安徒生童话故事全集:幸运的套鞋9(双语)

微雨凉晨 (小虫子~~) 路人转粉
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发表于:2014-10-29 17:13 [只看楼主] [划词开启]
A Moment of Head Importance--An Evening's "Dramatic Readings"--A Most Strange Journey
伟大的一刻、一次朗诵、一件极不平常的旅行
 
Every inhabitant of Copenhagen knows, from personal inspection, how the entrance to Frederick's Hospital looks; but as it is possible that others, who are not Copenhagen people, may also read this little work, we will beforehand give a short description of it. 
哥本哈根的每个居民都知道哥本哈根佛列得里克医院的大门的样子。不过,也许有少数不住在哥本哈根的人会读到这个故事,所以我们不妨把它描写一番。 
The extensive building is separated from the street by a pretty high railing,the thick iron bars of which are so far apart, that in all seriousness, it is said, some very thin fellow had of a night occasionally squeezed himself through to go and pay his little visits in the town. The part of the body most difficult to manage on such occasions was, no doubt, the head; here, as is sooften the case in the world, long-headed people get through best. So much,then, for the introduction. 
医院是用一排相当高的栅栏和街道隔开的。不过这些粗铁杆之间的距离很宽,据说有些很瘦的实习医生居然能从栅栏中挤出去,而在外面溜达一番。身体最不容易挤出去的一部分是脑袋。在这种情形下,小脑袋是幸运的了——这也是世界上常见的事情。作为一个介绍,这叙述已经够了。 
One of the young men, whose head, in a physical sense only, might be said to be of the thickest, had the watch that evening. The rain poured down in torrents; yet despite these two obstacles, the young man was obliged to go out, if it were but for a quarter of an hour; and as to telling the door-keeper about it, that, he thought, was quite unnecessary, if, with a whole skin, he were able to slip through the railings. There, on the floor lay the galoshes, which the watchman had forgotten; he never dreamed for a moment that they were those of Fortune; and they promised to do him good service in the wet; so he put them on. The question now was, if he could squeeze himself through the grating, for he had never tried before. Well, there he stood. 
"一个年轻的实习医生——此人的头脑从生理上说,是颇为伟大的——这天晚上恰巧值班。雨在倾盆地下着;不过,虽然有这种不便,他仍是想出去——哪怕出去一刻钟也行。他觉得自己没有把这事情告诉门房的必要,特别是他现在可以从栅栏中间溜出去。守夜人留下的那双套鞋正放在那儿。他做梦也没有想到这是一双"幸运的套鞋"。像这样的阴雨天,它们对他是很有用的,所以他就穿上了。现在的问题是:他能不能从这铁栅栏中间挤出去,因为他从来没有试过。现在他就站在这儿。 
"Would to Heaven I had got my head through!" said he, involuntarily; and instantly through it slipped, easily and without pain, not with standing it was pretty large and thick. But now the rest of the body was to be got through! 
"我的天,我真希望能把头挤出去!"他说。虽然他的头非常笨重,但是他马上就轻松愉快地把头挤出去了。这大概是套鞋听懂了他的愿望的缘故。不过现在他的身躯也得挤出去才成。然而这却办不到。 
"Ah! I am much too stout," groaned he aloud, while fixed as in a vice. "I hadthought the head was the most difficult part of the matter--oh! oh! I really cannot squeeze myself through!"He now wanted to pull his over-hasty head back again, but he could not. For his neck there was room enough, but for nothing more. His first feeling was of anger; his next that his temper fell to zero. The Shoes of Fortune had placed him in the most dreadful situation; and, unfortunately, it never occurred to him to wish himself free. The pitch-black clouds poured down their contents in still heavier torrents; not a creature was to be seen in the streets. To reach up to the bell was what he did not like; to cry aloud for help would have availed him little; besides, how ashamed would he have been to be found caughti n a trap, like an outwitted fox! How was he to twist himself through! He saw clearly that it was his irrevocable destiny to remain a prisoner till dawn,or, perhaps, even late in the morning; then the smith must be fetched to file away the bars; but all that would not be done so quickly as he could think about it. The whole Charity School, just opposite, would be in motion; all the new booths, with their not verycourtier-like swarm of seamen, would join them out of curiosity, and would greet him with a wild "hurrah!" while he was standing in his pillory: there would be a mob, a hissing, and rejoicing, and jeering, ten times worse than in the rows about the Jews some years ago--"Oh,my blood is mounting to my brain; 'tis enough to drive one mad! I shall gowild! I know not what to do. Oh! were I but loose; my dizziness would thencease; oh, were my head but loose!"You see he ought to have said that sooner; for the moment he expressed the wish his head was free; and cured of all his paroxysms of love, he hastened off to his room, where the pains consequent on the fright the Shoes had prepared for him, did not so soon take their leave.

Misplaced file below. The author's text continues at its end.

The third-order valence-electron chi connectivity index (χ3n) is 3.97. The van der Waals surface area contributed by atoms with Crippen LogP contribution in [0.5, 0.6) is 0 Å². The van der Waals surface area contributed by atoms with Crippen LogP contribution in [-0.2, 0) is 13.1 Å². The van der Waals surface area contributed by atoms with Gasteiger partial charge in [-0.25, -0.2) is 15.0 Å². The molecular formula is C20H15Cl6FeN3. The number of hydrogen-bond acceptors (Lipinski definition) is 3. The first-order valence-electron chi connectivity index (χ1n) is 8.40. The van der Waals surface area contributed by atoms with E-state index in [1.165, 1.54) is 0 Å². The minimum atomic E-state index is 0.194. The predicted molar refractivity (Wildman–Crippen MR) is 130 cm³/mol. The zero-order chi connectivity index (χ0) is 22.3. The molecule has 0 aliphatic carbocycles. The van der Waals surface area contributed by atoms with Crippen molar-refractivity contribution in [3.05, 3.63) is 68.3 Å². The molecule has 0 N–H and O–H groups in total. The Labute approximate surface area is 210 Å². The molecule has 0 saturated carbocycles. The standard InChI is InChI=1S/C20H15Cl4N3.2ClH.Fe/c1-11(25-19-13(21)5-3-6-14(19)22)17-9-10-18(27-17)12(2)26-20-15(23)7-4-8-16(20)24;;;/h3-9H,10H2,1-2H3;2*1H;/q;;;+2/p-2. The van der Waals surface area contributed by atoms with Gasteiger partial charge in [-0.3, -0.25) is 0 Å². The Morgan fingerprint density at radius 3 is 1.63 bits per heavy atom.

"噢,我太胖了!"他说。"我起初还以为我的脑袋最糟糕哩!现在我的身体却挤不出去了。"他现在又希望把头缩回来,可是行不通。他只能自由地动动脖子,别的都办不到,他当时的一个感觉是要发脾气,接着他的心情就低落到了零点。"幸运的套鞋"造成这样一个可怕的局面,而且不幸的是,他自己也没有产生一个解脱自己的愿望。没有。他只是想挣脱,结果是寸步难移。雨在倾盆地下着;街上一个人也没有。他的手又够不到门铃,那么他怎样能获得自由呢?他怕自己不得不在这儿待到第二天早晨。那时人们就可以去叫一个铁匠来,把栅栏锉断。不过这不是立即就可以办到的。对面学校的男孩子不久就要起床,水手区的居民也将会到来,特别来看他被圈在枷里的样子。这么一来,跑来看他的人比去年看角力比赛的人恐怕还要多了。"哎呀!血冲进我的脑袋,我要发疯了!是的,我要发疯了!啊,我希望得到自由,那么我的头痛也就可以好了。"这句话他应该早点说才好。他刚一说出了他的想法,他的脑袋就自由了。他赶快往里跑,"幸运的套鞋"所造成的这番恐怖已经把他的头弄昏了。 
But you must not think that the affair is over now; it grows much worse. 
不过我们不要以为事情就这么完结。糟糕的事儿还在后面呢。 
The night passed, the next day also; but nobody came to fetch the Shoes. 
晚上过去了,第二天也接着过去了,谁也没有来寻找这双套鞋。 
In the evening "Dramatic Readings" were to be given at the little theatre in King Street. The house was filled to suffocation; and among other pieces to be recited was a new poem by H. C. Andersen, called, My Aunt's Spectacles; the contents of which were pretty nearly as follows: 
晚间加尼克街上的小剧场里有一个表演会,戏院里已经挤满了人。在节目中有一个新诗朗诵的项目。我们听吧。诗是这样的:
分类: 英语故事

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